It’s that time of year again!
Time to think about how many Australian books and authors you can read during the month of November for AusReading Month.
Now in it’s 10th year, AusReading Month is a chance to celebrate all the things we love about Australian literature. Back in 2013, I was looking for an opportunity to celebrate and promote Australian literature. I chose the month of November to coincide with Triple J’s annual AusMusic Month.
This year I plan to keep things pretty simple.
- On the 1st November I will publish an opening post that will be our Masterpost for the entire month.
- You are welcome to read and review as many Australian books as you like throughout the month.
- This year I plan to focus on only one book – a buddy read of Patrick White’s Voss.
Earlier in the year Bill @The Australian Legend and Karen @Booker Talk expressed some interest in reading Voss for AusReading Month. Ever since, it has been playing in the back of my mind. Will I, or won’t I?
I first attempted Voss when I was nineteen, but failed to finish it. In fact, I barely got through the first chapter. My second year of uni was a little more about dancing and late nights than reading literary classics. It was also the year I fell in love with Mr Books. Patrick White didn’t stand a chance!
2022 has been a year of chunksters already, so I wasn’t sure I wanted to take on another book that had over 450 pages. Yet, my copy of Voss has been lingering on my TBR shelves for way too many years, and participating in a buddy read or readalong, is always such a lovely way to tackle a book that may be challenging.
So, here we go!
- Voss (1957) is Patrick White’s fifth novel.
- It’s based upon the life of the 19th-century Prussian explorer and naturalist Ludwig Leichhardt (23 October 1813 – c. 1848) who disappeared while on an expedition into the Australian outback.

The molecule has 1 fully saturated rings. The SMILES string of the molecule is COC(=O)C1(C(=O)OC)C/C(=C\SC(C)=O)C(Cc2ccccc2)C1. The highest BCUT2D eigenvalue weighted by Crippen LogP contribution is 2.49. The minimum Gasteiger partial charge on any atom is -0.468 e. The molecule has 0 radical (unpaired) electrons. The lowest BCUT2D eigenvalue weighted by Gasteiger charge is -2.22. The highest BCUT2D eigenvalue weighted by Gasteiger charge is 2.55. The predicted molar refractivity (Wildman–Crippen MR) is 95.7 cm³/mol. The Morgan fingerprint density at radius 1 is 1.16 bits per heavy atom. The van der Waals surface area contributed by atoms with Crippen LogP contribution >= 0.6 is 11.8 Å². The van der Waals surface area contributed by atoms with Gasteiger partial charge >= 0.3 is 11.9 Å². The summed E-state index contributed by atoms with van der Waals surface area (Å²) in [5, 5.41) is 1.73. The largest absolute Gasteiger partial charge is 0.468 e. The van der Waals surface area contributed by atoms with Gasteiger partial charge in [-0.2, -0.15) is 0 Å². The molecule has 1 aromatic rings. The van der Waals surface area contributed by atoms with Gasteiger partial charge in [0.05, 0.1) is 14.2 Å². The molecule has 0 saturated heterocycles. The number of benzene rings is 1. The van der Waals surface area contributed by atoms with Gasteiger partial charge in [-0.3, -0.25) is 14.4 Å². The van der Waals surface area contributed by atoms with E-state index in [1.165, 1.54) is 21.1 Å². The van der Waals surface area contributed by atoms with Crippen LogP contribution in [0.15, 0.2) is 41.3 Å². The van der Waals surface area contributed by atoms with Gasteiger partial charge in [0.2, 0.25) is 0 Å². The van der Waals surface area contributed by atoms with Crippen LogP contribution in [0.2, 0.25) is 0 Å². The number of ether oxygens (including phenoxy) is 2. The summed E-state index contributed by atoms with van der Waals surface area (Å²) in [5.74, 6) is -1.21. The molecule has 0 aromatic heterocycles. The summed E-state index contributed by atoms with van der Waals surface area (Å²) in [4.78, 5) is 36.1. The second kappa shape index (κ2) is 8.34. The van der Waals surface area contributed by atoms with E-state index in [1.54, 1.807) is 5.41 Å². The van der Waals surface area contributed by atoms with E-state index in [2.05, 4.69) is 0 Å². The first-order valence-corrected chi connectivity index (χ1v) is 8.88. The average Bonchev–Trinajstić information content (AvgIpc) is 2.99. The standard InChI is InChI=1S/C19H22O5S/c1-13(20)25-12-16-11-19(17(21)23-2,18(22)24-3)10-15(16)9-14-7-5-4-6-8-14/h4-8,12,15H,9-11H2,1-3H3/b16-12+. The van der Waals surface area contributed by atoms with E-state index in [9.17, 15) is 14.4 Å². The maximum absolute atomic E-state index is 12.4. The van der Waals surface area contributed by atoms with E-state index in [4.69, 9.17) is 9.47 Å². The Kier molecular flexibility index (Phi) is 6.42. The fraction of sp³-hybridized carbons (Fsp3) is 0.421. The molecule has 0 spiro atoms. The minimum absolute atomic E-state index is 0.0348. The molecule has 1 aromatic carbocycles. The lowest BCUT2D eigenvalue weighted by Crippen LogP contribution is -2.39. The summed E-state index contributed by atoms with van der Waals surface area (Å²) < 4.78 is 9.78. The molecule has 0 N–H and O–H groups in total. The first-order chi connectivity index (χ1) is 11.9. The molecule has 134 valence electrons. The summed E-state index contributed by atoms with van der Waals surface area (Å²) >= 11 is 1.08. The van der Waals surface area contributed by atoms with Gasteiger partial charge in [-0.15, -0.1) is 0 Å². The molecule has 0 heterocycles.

- The group was last seen on 3 April 1848 at a squatter’s property on the Darling Downs.
- He most likely died in the the Great Sandy Desert, although the where, why and how of this remains a mystery to this day.
- My Vintage Classics edition of Voss contains 454 pages with 16 chapters.
- That’s 4 chapters a week throughout the month of November.
- Each week I will put up a progress report.
- If anyone would like to write a guest post (author bio, history of Leichhardt etc) for one of these weeks please let me know in the comments below.
The novel that put Australian literature on the map is now in a Vintage Classic edition.
Set in nineteenth-century Australia, Voss is the story of the secret passion between an explorer and a naïve young woman. Although they have met only a few times, Voss and Laura are joined by overwhelming, obsessive feelings for each other. Voss sets out to cross the continent. As hardships, mutiny and betrayal whittle away his power to endure and to lead, his attachment to Laura gradually increases. Laura, waiting in Sydney, moves through the months of separation as if they were a dream and Voss the only reality.
From the careful delineation of Victorian society to the sensitive rendering of hidden love to the stark narrative of adventure in the Australian desert, Patrick White’s novel is a work of extraordinary power and virtuosity.
Patrick White was awarded the Nobel Prize for Literature in 1973 “for an epic and psychological narrative art which has introduced a new continent into literature”. Voss is also one of the 1001 Books You Should Read Before You Die.
Australian Novellas & Non-Fiction
- November is a busy book blogging month.
- To make it easier to combine book events, check out my evolving Australian Novellas page and Australian Essays page.
- As time permits, I will be adding pages to the Australiana tab on my menu bar, which will feature authors and books from each state and territory of Australia.
- The only pages published so far are the ones for Canberra/ACT and the Northern Territory.
I hope you will be joining us for AusReading Month in November. And perhaps for a buddy read of Voss. Only 32 more days to go!
Share your #AusReadingMonth2022 love on Twitter or Instagram.
- This post was written on the traditional land of the Wangal clan, one of the 29 clans of the Eora Nation within the Sydney basin. This Reading Life acknowledges that Aboriginal and Torres Strait Islander peoples are this land’s first storytellers.